In this fourth and fifth embodiment, light is directed to the scattering self-supporting superabsorbent polymer 58 via the input optic fiber 54. The artisan will appreciate that retroreflected light from the scattering self-supporting superabsorbent polymer 58 can be collected in either the output or input optic fiber (56, 54). The light finally travels to the light detector 26 so that the sensor readout 22 can determine the moisture concentration of the environment being sensed.

In each of the embodiments presented in this invention disclosure, the light collected by the output optic fiber (20, 56) is proportional to the moisture in the environment. The magnitude of the light absorption is also strongly dependent on the wavelength of the light being used. To illustrate. FIG. 7 shows the absorbance/gram of CoCl2 (cobalt chloride) suspended in ethanol and also in a water/ethanol mixture. If one is using CoCl2 as a sensing reagent, light at 650-nm is strongly attenuated in dry environment and not attenuated under damp conditions. This is not the case for 750-nm light. This means that a ratio of the signal intensity at these two wavelengths can be used to eliminate many of signal processing errors associated with calibrating moisture to the absolute magnitude of a transmitted light.

Modifying the concentration of the sensing reagent in the sensing medium will alter the sensitivity of the device. A high concentration will have more drastic changes in the intensity of the light collected when a large amount of moisture is absorbed, but very little change with small differences in humidity. When it is necessary to have high sensitivity, for example, in the 0%-10% relative humidity range, the concentration of the sensing reagent in the self-supporting superabsorbent polymer will be relatively low. If an application requires higher sensitivity in the upper regime, the concentration should be much greater. A wide range sensor can be fabricated by grading the concentration of the sensing material along the line length of the device.

The temperature dependence of a fabricated fiber optic moisture sensor at a single wavelength (676 nm) is shown in FIG. 8. The experiments were performed with air as the sensed environment. The relative humidities for each sequence are as follows: 28% 1, 30% 2, 36% 3, and 47% 4. The concentration of the hydrochromic material or sensing reagent is in a mid-range, thus a greater change in transmission is observed in the 20-30% range of humidities.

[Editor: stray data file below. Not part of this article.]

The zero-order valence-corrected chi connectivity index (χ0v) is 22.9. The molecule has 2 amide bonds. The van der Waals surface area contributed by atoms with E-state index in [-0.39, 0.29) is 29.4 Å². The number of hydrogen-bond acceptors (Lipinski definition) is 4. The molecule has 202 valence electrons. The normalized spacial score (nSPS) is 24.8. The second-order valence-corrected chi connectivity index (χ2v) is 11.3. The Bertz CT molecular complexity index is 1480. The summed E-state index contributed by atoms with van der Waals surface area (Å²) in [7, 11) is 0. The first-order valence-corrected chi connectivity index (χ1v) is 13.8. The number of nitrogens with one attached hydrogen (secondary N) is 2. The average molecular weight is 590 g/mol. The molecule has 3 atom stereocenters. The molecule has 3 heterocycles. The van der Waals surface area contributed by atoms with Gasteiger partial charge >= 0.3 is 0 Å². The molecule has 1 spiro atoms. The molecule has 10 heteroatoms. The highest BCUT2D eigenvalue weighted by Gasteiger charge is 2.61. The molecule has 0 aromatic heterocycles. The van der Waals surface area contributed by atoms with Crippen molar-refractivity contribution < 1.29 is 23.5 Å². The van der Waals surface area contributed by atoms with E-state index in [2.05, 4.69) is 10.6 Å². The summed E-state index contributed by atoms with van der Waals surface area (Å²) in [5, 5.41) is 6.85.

As is apparent, the superabsorbent fibers are “directly connected” to the fiber optics 18, 20 (FIG. 1). The joint formed, as shown in FIG. 1 can simply be an intimate contact butt joint wherein the requisite ends of the superabsorbent, waveguide, fiber is secured against the corresponding butt end of the optical fiber. This joint may be secured via clamps or other conventional means. Also, the joint can be secured by optical adhesives that are available from a variety of suppliers such as Norland Optical Adhesives, New Brunswick, N.J.; or Summers Optical Adhesives, Fort Washington, Pa.

While the form of apparatus and methods of making herein described constitutes a preferred embodiment of this invention, it is to be understood that the invention is not limited to this precise form of apparatus and method of making, and that changes may be made therein without departing from the scope of the invention which is defined in the appended claims.

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WO2008017606A1 *Jul 30, 2007Feb 14, 2008Unilever PlcFibre optic sweat sensor
Classifications
U.S. Classification422/401, 422/82.08, 436/166, 422/82.05, 436/39, 436/172
International ClassificationG01N21/81
Cooperative ClassificationG01N21/81
European ClassificationG01N21/81
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Owner name: CORNERSTONE RESEARCH GROUP, INC., OHIO
Free format text: ASSIGNMENT OF ASSIGNORS INTEREST;ASSIGNORS:HOOD, PATRICK J., PH.D.;THEODORE, CHYSA M.;YATES, ALISONM.;REEL/FRAME:011151/0819
Effective date: 20000620
Owner name: CORNERSTONE RESEARCH GROUP, INC. 2792 INDIAN RIPPL